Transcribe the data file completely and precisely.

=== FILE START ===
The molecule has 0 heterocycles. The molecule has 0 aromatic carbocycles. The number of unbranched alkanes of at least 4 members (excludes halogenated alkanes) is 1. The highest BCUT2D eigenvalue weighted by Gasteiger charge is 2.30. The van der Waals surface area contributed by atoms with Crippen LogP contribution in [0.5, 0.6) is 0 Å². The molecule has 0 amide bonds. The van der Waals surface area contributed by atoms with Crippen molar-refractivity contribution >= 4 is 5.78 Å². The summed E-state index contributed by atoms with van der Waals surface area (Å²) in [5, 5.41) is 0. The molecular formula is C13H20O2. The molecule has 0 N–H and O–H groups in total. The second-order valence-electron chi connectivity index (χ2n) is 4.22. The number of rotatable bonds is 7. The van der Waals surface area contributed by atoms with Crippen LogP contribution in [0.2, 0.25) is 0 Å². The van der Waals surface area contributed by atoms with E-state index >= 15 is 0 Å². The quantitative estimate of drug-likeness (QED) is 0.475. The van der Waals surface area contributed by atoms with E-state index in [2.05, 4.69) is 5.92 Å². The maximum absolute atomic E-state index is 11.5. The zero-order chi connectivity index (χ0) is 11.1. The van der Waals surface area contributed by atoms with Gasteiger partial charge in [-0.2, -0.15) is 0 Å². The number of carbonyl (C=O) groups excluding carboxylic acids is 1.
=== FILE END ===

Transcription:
The molecule has 0 heterocycles. The molecule has 0 aromatic carbocycles. The number of unbranched alkanes of at least 4 members (excludes halogenated alkanes) is 1. The highest BCUT2D eigenvalue weighted by Gasteiger charge is 2.30. The van der Waals surface area contributed by atoms with Crippen LogP contribution in [0.5, 0.6) is 0 Å². The molecule has 0 amide bonds. The van der Waals surface area contributed by atoms with Crippen molar-refractivity contribution >= 4 is 5.78 Å². The summed E-state index contributed by atoms with van der Waals surface area (Å²) in [5, 5.41) is 0. The molecular formula is C13H20O2. The molecule has 0 N–H and O–H groups in total. The second-order valence-electron chi connectivity index (χ2n) is 4.22. The number of rotatable bonds is 7. The van der Waals surface area contributed by atoms with Crippen LogP contribution in [0.2, 0.25) is 0 Å². The van der Waals surface area contributed by atoms with E-state index >= 15 is 0 Å². The quantitative estimate of drug-likeness (QED) is 0.475. The van der Waals surface area contributed by atoms with E-state index in [2.05, 4.69) is 5.92 Å². The maximum absolute atomic E-state index is 11.5. The zero-order chi connectivity index (χ0) is 11.1. The van der Waals surface area contributed by atoms with Gasteiger partial charge in [-0.2, -0.15) is 0 Å². The number of carbonyl (C=O) groups excluding carboxylic acids is 1.